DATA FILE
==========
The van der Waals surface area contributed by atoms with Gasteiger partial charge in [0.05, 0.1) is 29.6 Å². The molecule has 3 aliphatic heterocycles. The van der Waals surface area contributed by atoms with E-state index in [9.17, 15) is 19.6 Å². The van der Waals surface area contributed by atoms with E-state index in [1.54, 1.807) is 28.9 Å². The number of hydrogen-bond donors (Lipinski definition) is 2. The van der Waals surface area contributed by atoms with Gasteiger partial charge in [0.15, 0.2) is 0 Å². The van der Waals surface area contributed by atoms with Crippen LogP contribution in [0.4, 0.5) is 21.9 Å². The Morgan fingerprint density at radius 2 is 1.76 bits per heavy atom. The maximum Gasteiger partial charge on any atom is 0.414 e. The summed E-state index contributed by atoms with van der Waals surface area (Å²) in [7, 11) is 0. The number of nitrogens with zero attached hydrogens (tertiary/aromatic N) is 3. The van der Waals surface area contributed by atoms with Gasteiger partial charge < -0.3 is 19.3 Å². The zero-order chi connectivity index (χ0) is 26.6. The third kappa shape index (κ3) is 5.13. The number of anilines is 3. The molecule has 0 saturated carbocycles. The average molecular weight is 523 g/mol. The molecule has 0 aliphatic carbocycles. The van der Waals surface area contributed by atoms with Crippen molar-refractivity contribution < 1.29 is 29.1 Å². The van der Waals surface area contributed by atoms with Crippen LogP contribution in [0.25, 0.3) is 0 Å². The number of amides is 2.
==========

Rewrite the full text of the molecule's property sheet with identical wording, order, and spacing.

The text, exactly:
The van der Waals surface area contributed by atoms with Gasteiger partial charge in [0.05, 0.1) is 29.6 Å². The molecule has 3 aliphatic heterocycles. The van der Waals surface area contributed by atoms with E-state index in [9.17, 15) is 19.6 Å². The van der Waals surface area contributed by atoms with E-state index in [1.54, 1.807) is 28.9 Å². The number of hydrogen-bond donors (Lipinski definition) is 2. The van der Waals surface area contributed by atoms with Gasteiger partial charge in [0.15, 0.2) is 0 Å². The van der Waals surface area contributed by atoms with Crippen LogP contribution in [0.4, 0.5) is 21.9 Å². The Morgan fingerprint density at radius 2 is 1.76 bits per heavy atom. The maximum Gasteiger partial charge on any atom is 0.414 e. The summed E-state index contributed by atoms with van der Waals surface area (Å²) in [7, 11) is 0. The number of nitrogens with zero attached hydrogens (tertiary/aromatic N) is 3. The van der Waals surface area contributed by atoms with Gasteiger partial charge < -0.3 is 19.3 Å². The zero-order chi connectivity index (χ0) is 26.6. The third kappa shape index (κ3) is 5.13. The number of anilines is 3. The molecule has 0 saturated carbocycles. The average molecular weight is 523 g/mol. The molecule has 0 aliphatic carbocycles. The van der Waals surface area contributed by atoms with Crippen molar-refractivity contribution < 1.29 is 29.1 Å². The van der Waals surface area contributed by atoms with Crippen LogP contribution in [0.25, 0.3) is 0 Å². The number of amides is 2.